Much of Canada’s trade with Australia is currently geared toward large companies in traditional sectors such as mining, transportation and forestry, with a notable growing interest in Canadian oil and gas machinery, equipment and technical expertise. At the same time however, many opportunities exist for Canadian companies to pursue in high-growth, knowledge-based sectors.
There is also increasing interest from Australian think-tanks, academia and corporations to share knowledge and expertise in the area of corporate social responsibility, particularly in response to Canada’s evolving approach to the political, economic and social aspects of Canadian extractive company engagement in global resource development.
The second Australia-Canada Economic Leadership Forum was held in Toronto in late July 2012. Led by the private sector and sponsored by both the governments of Canada and Australia, the Forum brought together distinguished private and public sector leaders from both countries to share experiences, exchange ideas and create opportunities.
Prime Minister Tony Abbott made his first official visit to Canada in June 2014. In May 2006 Prime Minister John Howard made an official visit to Canada and was the first Australian Prime Minister to address the Canadian Parliament. While in Ottawa he held talks with Prime Minister Harper on issues of interest to both countries, including international security, international trade negotiations, climate change and energy security.
In September 2007, Prime Minister Stephen Harper made an official visit to Australia following his participation in the APEC leaders’ meeting in Sydney. During his visit Mr. Harper addressed a joint session of the Australian Parliament. This was the first time a Canadian Prime Minister had addressed the Australian Parliament. He also presented the people of Australia with a rare historic gift – a theatre playbill that was printed in Sydney in 1796 and is the earliest known printed document in Australia. Prime Minister Harper also visited Perth in October 2011 for the Commonwealth Heads of Government meeting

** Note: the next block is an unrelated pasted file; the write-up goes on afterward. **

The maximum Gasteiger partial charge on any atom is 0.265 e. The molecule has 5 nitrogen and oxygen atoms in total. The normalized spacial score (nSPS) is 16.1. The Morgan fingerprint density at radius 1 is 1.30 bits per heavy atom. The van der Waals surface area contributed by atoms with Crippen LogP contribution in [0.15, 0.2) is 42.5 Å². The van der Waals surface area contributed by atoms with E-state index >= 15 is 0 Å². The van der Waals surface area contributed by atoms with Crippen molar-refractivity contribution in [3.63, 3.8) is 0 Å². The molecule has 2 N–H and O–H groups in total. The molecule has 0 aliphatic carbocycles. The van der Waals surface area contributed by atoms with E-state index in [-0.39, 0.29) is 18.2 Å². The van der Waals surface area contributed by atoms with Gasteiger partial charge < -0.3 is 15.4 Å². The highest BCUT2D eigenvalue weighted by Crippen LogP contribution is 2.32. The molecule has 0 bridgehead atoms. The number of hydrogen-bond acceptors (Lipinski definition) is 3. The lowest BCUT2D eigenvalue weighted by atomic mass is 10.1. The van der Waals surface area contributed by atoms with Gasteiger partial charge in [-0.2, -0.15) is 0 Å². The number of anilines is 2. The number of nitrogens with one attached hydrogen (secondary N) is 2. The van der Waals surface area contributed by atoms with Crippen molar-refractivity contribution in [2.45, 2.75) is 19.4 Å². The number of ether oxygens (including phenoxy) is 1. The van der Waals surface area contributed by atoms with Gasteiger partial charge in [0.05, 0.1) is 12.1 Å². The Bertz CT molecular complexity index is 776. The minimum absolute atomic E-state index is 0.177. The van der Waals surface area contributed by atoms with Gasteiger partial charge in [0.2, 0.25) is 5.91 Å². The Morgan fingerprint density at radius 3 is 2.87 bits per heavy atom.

There are regular exchanges of visits of ministers, parliamentarians, senior officials, and defence and security officials. Recent Canadian visitors to Australia have included: the Clerk of the Privy Council (April 2010); the Minister of Citizenship and Immigration (September 2010); the Minister of Justice (July 2011); the Minister of National Defence (September 2011); the Chief Justice of the Supreme Court of Canada (September 2011); and the Minister of International Trade (April 2012). The Australian Minister of Resources, Energy and Tourism, Martin Ferguson, attended the Australia-Canada Economic Leadership Forum in Toronto in July 2012, as did former PM and FM Kevin Rudd.